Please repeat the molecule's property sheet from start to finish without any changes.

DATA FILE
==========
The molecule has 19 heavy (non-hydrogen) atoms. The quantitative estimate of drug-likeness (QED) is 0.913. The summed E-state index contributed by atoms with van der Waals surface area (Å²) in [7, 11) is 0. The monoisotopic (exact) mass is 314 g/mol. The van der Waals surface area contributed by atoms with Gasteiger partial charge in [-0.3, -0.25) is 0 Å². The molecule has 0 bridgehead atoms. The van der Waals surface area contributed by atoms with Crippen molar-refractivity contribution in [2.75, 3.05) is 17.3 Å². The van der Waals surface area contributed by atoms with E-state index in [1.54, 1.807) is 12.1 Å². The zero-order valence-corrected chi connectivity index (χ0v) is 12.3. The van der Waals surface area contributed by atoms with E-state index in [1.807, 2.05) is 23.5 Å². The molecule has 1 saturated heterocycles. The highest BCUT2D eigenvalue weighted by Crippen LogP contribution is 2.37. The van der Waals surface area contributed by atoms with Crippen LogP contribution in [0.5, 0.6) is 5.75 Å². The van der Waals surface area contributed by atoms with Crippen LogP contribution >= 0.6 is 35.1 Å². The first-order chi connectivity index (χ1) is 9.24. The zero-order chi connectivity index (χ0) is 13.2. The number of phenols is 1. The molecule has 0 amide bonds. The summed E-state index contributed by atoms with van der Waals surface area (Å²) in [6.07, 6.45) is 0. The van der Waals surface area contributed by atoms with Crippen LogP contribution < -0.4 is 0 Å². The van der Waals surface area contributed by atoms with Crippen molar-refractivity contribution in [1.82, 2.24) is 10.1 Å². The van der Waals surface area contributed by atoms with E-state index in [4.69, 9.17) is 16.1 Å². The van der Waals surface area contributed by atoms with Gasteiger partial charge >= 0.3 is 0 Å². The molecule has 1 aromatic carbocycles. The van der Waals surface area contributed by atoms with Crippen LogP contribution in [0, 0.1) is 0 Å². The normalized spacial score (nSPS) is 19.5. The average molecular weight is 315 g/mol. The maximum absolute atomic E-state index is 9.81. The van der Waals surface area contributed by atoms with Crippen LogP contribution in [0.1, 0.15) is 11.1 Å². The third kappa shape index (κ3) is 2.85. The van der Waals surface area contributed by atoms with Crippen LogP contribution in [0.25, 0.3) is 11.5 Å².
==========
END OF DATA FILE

The molecule has 19 heavy (non-hydrogen) atoms. The quantitative estimate of drug-likeness (QED) is 0.913. The summed E-state index contributed by atoms with van der Waals surface area (Å²) in [7, 11) is 0. The monoisotopic (exact) mass is 314 g/mol. The van der Waals surface area contributed by atoms with Gasteiger partial charge in [-0.3, -0.25) is 0 Å². The molecule has 0 bridgehead atoms. The van der Waals surface area contributed by atoms with Crippen molar-refractivity contribution in [2.75, 3.05) is 17.3 Å². The van der Waals surface area contributed by atoms with E-state index in [1.54, 1.807) is 12.1 Å². The zero-order valence-corrected chi connectivity index (χ0v) is 12.3. The van der Waals surface area contributed by atoms with E-state index in [1.807, 2.05) is 23.5 Å². The molecule has 1 saturated heterocycles. The highest BCUT2D eigenvalue weighted by Crippen LogP contribution is 2.37. The van der Waals surface area contributed by atoms with Crippen LogP contribution in [0.5, 0.6) is 5.75 Å². The van der Waals surface area contributed by atoms with Crippen LogP contribution >= 0.6 is 35.1 Å². The first-order chi connectivity index (χ1) is 9.24. The zero-order chi connectivity index (χ0) is 13.2. The number of phenols is 1. The molecule has 0 amide bonds. The summed E-state index contributed by atoms with van der Waals surface area (Å²) in [6.07, 6.45) is 0. The van der Waals surface area contributed by atoms with Crippen LogP contribution < -0.4 is 0 Å². The van der Waals surface area contributed by atoms with Crippen molar-refractivity contribution in [1.82, 2.24) is 10.1 Å². The van der Waals surface area contributed by atoms with E-state index in [4.69, 9.17) is 16.1 Å². The van der Waals surface area contributed by atoms with Gasteiger partial charge >= 0.3 is 0 Å². The molecule has 1 aromatic carbocycles. The van der Waals surface area contributed by atoms with Crippen LogP contribution in [0, 0.1) is 0 Å². The normalized spacial score (nSPS) is 19.5. The average molecular weight is 315 g/mol. The maximum absolute atomic E-state index is 9.81. The van der Waals surface area contributed by atoms with Crippen LogP contribution in [0.1, 0.15) is 11.1 Å². The third kappa shape index (κ3) is 2.85. The van der Waals surface area contributed by atoms with Crippen LogP contribution in [0.25, 0.3) is 11.5 Å².